000172809 001__ 172809
000172809 005__ 20180317094307.0
000172809 0247_ $$2doi$$a10.3354/ame01373
000172809 02470 $$2ISI$$a000275496100003
000172809 037__ $$aARTICLE
000172809 245__ $$aMethane- and ammonia-oxidizing bacteria at the chemocline of Lake Kinneret (Israel)
000172809 269__ $$a2010
000172809 260__ $$c2010
000172809 336__ $$aJournal Articles
000172809 520__ $$aThe vertical distribution of methane- and ammonia-oxidizing bacteria (MOB and AOB, respectively), and the physicochemical conditions in the chemocline of Lake Kinneret (Israel) were studied at a resolution of 10 cm from 16.2 to 17.7 m depth. Profiles of the chemical parameters indicated decreasing concentrations of methane (from 22.4 to 0.11 mu mol l(-1)) and ammonia (from 14.2 to 8.4 mu mol l(-1)) towards the water surface and in close proximity to the chemocline, The disappearance of methane coincided with methane oxidation that could be corroborated throughout this layer with highest rates at 17.4 to 17.6 m. Disappearance of ammonia could not be linked to ammonia oxidation exclusively. The genes pmoA and the homologous amoA (coding for subunit a of the methane and ammonia monooxygenase, respectively) were amplified by PCR. The products were analyzed by terminal restriction fragment length polymorphism (T-RFLP) and sequencing of clone libraries. The results demonstrated that different MOB and AOB communities are established along the concentration gradient within the narrow layer of the metalinmetic chemocline. Changes in the intensity of the T-RFLP peaks and the frequency of different groups of alpha- and gammaproteobacterial MOB, and betaproteobacterial AOB, coincided with the concentration gradients of methane, ammonia, nitrate, and oxygen in the chemocline. This suggests that different communities of MOB, and to a lesser extent AOB, contribute to the formation of chemical gradients of their particular substrates in the chemocline.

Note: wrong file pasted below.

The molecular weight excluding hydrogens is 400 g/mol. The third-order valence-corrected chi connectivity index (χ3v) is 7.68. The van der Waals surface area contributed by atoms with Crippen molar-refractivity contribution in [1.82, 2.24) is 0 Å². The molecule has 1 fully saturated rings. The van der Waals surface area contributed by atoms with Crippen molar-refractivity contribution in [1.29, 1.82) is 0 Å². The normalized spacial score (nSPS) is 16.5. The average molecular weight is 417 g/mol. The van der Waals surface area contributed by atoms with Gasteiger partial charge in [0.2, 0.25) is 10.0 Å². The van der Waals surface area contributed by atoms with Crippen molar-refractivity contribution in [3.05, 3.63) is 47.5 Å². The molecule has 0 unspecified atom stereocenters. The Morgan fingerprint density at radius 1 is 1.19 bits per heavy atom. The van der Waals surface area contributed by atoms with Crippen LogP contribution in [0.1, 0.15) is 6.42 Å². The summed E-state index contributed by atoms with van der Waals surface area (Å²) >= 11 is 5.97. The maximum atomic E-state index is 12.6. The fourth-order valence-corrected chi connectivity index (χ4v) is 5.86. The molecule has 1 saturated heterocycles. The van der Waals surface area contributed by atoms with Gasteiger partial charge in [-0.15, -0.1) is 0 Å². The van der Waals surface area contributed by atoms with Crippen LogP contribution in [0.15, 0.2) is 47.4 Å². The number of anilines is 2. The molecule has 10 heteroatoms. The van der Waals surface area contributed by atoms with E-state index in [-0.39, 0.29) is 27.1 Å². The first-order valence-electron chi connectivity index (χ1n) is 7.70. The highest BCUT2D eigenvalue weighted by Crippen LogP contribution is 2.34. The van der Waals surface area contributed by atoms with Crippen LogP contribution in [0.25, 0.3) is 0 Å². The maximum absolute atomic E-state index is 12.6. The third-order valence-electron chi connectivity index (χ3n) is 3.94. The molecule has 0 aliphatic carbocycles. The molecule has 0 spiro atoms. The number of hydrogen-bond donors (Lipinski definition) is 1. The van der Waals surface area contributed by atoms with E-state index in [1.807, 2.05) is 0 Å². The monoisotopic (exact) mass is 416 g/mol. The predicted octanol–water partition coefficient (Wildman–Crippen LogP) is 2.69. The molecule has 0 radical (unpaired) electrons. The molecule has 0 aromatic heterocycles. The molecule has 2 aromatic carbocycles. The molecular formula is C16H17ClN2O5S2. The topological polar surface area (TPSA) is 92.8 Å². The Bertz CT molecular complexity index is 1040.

000172809 6531_ $$aamoA
000172809 6531_ $$apmoA
000172809 6531_ $$aChemocline
000172809 6531_ $$aAmmonia
000172809 6531_ $$aMethane
000172809 6531_ $$aMethanotrophic Bacteria
000172809 6531_ $$aWater Column
000172809 6531_ $$aMonooxygenase Genes
000172809 6531_ $$aSediments
000172809 6531_ $$aConstance
000172809 6531_ $$aCommunities
000172809 6531_ $$aPopulations
000172809 6531_ $$aDiversity
000172809 6531_ $$aGermany
000172809 6531_ $$aSets
000172809 700__ $$aJunier, Pilar$$uEcole Polytech Fed Lausanne, Stn 6, CH-1015 Lausanne, Switzerland
000172809 700__ $$aKim, Ok-Sun$$uMax Planck Inst Evolutionary Biol, D-24306 Plon, Germany
000172809 700__ $$aEckert, Werner$$uKinneret Limnol Lab, IL-14950 Migdal, Israel
000172809 700__ $$aCasper, Peter$$uLeibniz Inst Freshwater Ecol & Inland Fisheries, D-16775 Stechlin, Germany
000172809 700__ $$aImhoff, Johannes F.$$uUniv Kiel, Leibniz Inst Marine Sci, D-24105 Kiel, Germany
000172809 700__ $$aWitzel, Karl-Paul$$uMax Planck Inst Evolutionary Biol, D-24306 Plon, Germany
000172809 700__ $$aHadas, Ora$$uKinneret Limnol Lab, IL-14950 Migdal, Israel
000172809 773__ $$j58$$q241-248$$tAquatic Microbial Ecology
000172809 909CO $$ooai:infoscience.tind.io:172809$$pENAC$$particle
000172809 909C0 $$0252432$$pIIE$$xU10265
000172809 937__ $$aEPFL-ARTICLE-172809
000172809 973__ $$aEPFL$$rREVIEWED$$sPUBLISHED
000172809 980__ $$aARTICLE